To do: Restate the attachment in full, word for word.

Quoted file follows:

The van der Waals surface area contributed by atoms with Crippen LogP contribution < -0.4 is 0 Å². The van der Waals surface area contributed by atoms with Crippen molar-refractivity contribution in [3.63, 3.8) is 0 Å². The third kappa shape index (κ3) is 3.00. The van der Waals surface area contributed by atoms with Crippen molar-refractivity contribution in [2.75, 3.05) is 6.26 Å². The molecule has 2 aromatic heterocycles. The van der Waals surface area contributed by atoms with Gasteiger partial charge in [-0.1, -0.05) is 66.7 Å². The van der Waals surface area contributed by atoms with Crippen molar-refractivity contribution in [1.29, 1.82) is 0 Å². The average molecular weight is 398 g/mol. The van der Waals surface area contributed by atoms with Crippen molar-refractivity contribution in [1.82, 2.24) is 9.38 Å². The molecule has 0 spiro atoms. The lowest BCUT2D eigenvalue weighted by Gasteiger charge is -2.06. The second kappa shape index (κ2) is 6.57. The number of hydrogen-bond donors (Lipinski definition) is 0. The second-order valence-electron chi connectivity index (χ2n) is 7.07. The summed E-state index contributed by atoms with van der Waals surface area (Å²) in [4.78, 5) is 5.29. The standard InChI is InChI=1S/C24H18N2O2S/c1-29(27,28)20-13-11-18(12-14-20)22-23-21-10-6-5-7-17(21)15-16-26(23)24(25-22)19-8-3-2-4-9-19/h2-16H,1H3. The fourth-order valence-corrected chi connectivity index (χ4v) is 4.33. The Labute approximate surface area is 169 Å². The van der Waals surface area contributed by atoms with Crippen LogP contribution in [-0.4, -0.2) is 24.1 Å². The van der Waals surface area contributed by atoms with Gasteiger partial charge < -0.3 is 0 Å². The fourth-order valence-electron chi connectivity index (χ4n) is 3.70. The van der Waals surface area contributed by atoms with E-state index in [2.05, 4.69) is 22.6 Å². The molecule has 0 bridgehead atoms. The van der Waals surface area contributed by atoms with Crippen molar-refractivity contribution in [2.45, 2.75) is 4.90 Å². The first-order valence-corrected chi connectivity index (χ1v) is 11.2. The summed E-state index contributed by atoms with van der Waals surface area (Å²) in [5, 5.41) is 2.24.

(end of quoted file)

The van der Waals surface area contributed by atoms with Crippen LogP contribution < -0.4 is 0 Å². The van der Waals surface area contributed by atoms with Crippen molar-refractivity contribution in [3.63, 3.8) is 0 Å². The third kappa shape index (κ3) is 3.00. The van der Waals surface area contributed by atoms with Crippen molar-refractivity contribution in [2.75, 3.05) is 6.26 Å². The molecule has 2 aromatic heterocycles. The van der Waals surface area contributed by atoms with Gasteiger partial charge in [-0.1, -0.05) is 66.7 Å². The van der Waals surface area contributed by atoms with Crippen molar-refractivity contribution in [1.29, 1.82) is 0 Å². The average molecular weight is 398 g/mol. The van der Waals surface area contributed by atoms with Crippen molar-refractivity contribution in [1.82, 2.24) is 9.38 Å². The molecule has 0 spiro atoms. The lowest BCUT2D eigenvalue weighted by Gasteiger charge is -2.06. The second kappa shape index (κ2) is 6.57. The number of hydrogen-bond donors (Lipinski definition) is 0. The second-order valence-electron chi connectivity index (χ2n) is 7.07. The summed E-state index contributed by atoms with van der Waals surface area (Å²) in [4.78, 5) is 5.29. The standard InChI is InChI=1S/C24H18N2O2S/c1-29(27,28)20-13-11-18(12-14-20)22-23-21-10-6-5-7-17(21)15-16-26(23)24(25-22)19-8-3-2-4-9-19/h2-16H,1H3. The fourth-order valence-corrected chi connectivity index (χ4v) is 4.33. The Labute approximate surface area is 169 Å². The van der Waals surface area contributed by atoms with Crippen LogP contribution in [-0.4, -0.2) is 24.1 Å². The van der Waals surface area contributed by atoms with Gasteiger partial charge < -0.3 is 0 Å². The fourth-order valence-electron chi connectivity index (χ4n) is 3.70. The van der Waals surface area contributed by atoms with E-state index in [2.05, 4.69) is 22.6 Å². The molecule has 0 bridgehead atoms. The van der Waals surface area contributed by atoms with Crippen molar-refractivity contribution in [2.45, 2.75) is 4.90 Å². The first-order valence-corrected chi connectivity index (χ1v) is 11.2. The summed E-state index contributed by atoms with van der Waals surface area (Å²) in [5, 5.41) is 2.24.